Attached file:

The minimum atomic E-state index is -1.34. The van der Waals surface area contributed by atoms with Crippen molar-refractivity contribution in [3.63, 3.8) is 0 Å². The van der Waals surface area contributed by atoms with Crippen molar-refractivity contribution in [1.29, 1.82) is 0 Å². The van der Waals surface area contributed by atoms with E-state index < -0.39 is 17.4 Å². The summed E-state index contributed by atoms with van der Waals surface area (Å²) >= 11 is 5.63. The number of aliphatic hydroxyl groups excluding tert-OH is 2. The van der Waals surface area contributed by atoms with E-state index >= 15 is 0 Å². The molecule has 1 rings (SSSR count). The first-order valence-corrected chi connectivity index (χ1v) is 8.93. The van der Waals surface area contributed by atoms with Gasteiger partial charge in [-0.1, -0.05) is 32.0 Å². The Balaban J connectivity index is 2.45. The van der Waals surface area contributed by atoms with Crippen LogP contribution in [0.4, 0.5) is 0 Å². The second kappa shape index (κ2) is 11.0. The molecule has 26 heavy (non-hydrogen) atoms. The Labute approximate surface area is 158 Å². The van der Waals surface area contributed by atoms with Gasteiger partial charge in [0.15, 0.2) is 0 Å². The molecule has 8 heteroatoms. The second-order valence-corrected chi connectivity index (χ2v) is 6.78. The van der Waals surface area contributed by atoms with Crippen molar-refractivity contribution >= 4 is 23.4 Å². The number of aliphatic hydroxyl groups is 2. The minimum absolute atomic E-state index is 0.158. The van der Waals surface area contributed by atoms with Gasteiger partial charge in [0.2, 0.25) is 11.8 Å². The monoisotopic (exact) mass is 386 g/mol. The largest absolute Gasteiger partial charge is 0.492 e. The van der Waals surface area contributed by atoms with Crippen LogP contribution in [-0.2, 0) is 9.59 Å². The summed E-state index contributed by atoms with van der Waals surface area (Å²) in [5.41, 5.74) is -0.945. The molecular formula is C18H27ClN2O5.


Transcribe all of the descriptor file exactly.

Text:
The minimum atomic E-state index is -1.34. The van der Waals surface area contributed by atoms with Crippen molar-refractivity contribution in [3.63, 3.8) is 0 Å². The van der Waals surface area contributed by atoms with Crippen molar-refractivity contribution in [1.29, 1.82) is 0 Å². The van der Waals surface area contributed by atoms with E-state index < -0.39 is 17.4 Å². The summed E-state index contributed by atoms with van der Waals surface area (Å²) >= 11 is 5.63. The number of aliphatic hydroxyl groups excluding tert-OH is 2. The van der Waals surface area contributed by atoms with E-state index >= 15 is 0 Å². The molecule has 1 rings (SSSR count). The first-order valence-corrected chi connectivity index (χ1v) is 8.93. The van der Waals surface area contributed by atoms with Gasteiger partial charge in [-0.1, -0.05) is 32.0 Å². The Balaban J connectivity index is 2.45. The van der Waals surface area contributed by atoms with Crippen LogP contribution in [0.4, 0.5) is 0 Å². The second kappa shape index (κ2) is 11.0. The molecule has 26 heavy (non-hydrogen) atoms. The Labute approximate surface area is 158 Å². The van der Waals surface area contributed by atoms with Gasteiger partial charge in [0.15, 0.2) is 0 Å². The molecule has 8 heteroatoms. The second-order valence-corrected chi connectivity index (χ2v) is 6.78. The van der Waals surface area contributed by atoms with Crippen molar-refractivity contribution >= 4 is 23.4 Å². The number of aliphatic hydroxyl groups is 2. The minimum absolute atomic E-state index is 0.158. The van der Waals surface area contributed by atoms with Gasteiger partial charge in [0.2, 0.25) is 11.8 Å². The monoisotopic (exact) mass is 386 g/mol. The largest absolute Gasteiger partial charge is 0.492 e. The van der Waals surface area contributed by atoms with Crippen LogP contribution in [-0.2, 0) is 9.59 Å². The summed E-state index contributed by atoms with van der Waals surface area (Å²) in [5.41, 5.74) is -0.945. The molecular formula is C18H27ClN2O5.